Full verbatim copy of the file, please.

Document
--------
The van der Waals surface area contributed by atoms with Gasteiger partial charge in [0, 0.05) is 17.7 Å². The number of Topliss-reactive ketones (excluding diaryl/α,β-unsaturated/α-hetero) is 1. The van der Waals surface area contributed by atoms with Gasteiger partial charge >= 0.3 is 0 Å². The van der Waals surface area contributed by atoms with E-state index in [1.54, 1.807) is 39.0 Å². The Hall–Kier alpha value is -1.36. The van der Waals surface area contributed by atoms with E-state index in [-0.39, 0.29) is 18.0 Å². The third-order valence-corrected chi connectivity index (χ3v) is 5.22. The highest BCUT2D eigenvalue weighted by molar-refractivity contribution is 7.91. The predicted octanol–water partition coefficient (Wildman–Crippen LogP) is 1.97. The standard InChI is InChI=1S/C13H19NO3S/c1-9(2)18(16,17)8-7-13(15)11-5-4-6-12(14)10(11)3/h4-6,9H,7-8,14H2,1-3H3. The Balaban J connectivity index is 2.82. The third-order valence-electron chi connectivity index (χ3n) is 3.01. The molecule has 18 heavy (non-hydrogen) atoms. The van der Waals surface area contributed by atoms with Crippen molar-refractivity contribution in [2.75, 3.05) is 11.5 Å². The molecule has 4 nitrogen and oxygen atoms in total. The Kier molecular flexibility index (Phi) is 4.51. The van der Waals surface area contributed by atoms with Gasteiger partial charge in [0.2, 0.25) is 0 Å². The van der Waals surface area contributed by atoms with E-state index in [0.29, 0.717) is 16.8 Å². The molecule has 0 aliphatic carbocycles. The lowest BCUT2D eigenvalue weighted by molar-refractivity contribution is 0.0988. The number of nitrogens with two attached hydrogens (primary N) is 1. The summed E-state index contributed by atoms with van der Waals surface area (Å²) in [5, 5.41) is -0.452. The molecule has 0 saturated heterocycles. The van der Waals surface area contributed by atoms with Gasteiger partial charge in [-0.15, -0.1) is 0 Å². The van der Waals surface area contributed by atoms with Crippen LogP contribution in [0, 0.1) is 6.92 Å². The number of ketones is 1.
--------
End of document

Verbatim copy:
The van der Waals surface area contributed by atoms with Gasteiger partial charge in [0, 0.05) is 17.7 Å². The number of Topliss-reactive ketones (excluding diaryl/α,β-unsaturated/α-hetero) is 1. The van der Waals surface area contributed by atoms with Gasteiger partial charge >= 0.3 is 0 Å². The van der Waals surface area contributed by atoms with E-state index in [1.54, 1.807) is 39.0 Å². The Hall–Kier alpha value is -1.36. The van der Waals surface area contributed by atoms with E-state index in [-0.39, 0.29) is 18.0 Å². The third-order valence-corrected chi connectivity index (χ3v) is 5.22. The highest BCUT2D eigenvalue weighted by molar-refractivity contribution is 7.91. The predicted octanol–water partition coefficient (Wildman–Crippen LogP) is 1.97. The standard InChI is InChI=1S/C13H19NO3S/c1-9(2)18(16,17)8-7-13(15)11-5-4-6-12(14)10(11)3/h4-6,9H,7-8,14H2,1-3H3. The Balaban J connectivity index is 2.82. The third-order valence-electron chi connectivity index (χ3n) is 3.01. The molecule has 18 heavy (non-hydrogen) atoms. The van der Waals surface area contributed by atoms with Crippen molar-refractivity contribution in [2.75, 3.05) is 11.5 Å². The molecule has 4 nitrogen and oxygen atoms in total. The Kier molecular flexibility index (Phi) is 4.51. The van der Waals surface area contributed by atoms with Gasteiger partial charge in [0.2, 0.25) is 0 Å². The van der Waals surface area contributed by atoms with E-state index in [0.29, 0.717) is 16.8 Å². The molecule has 0 aliphatic carbocycles. The lowest BCUT2D eigenvalue weighted by molar-refractivity contribution is 0.0988. The number of nitrogens with two attached hydrogens (primary N) is 1. The summed E-state index contributed by atoms with van der Waals surface area (Å²) in [5, 5.41) is -0.452. The molecule has 0 saturated heterocycles. The van der Waals surface area contributed by atoms with Gasteiger partial charge in [-0.15, -0.1) is 0 Å². The van der Waals surface area contributed by atoms with Crippen LogP contribution in [0, 0.1) is 6.92 Å². The number of ketones is 1.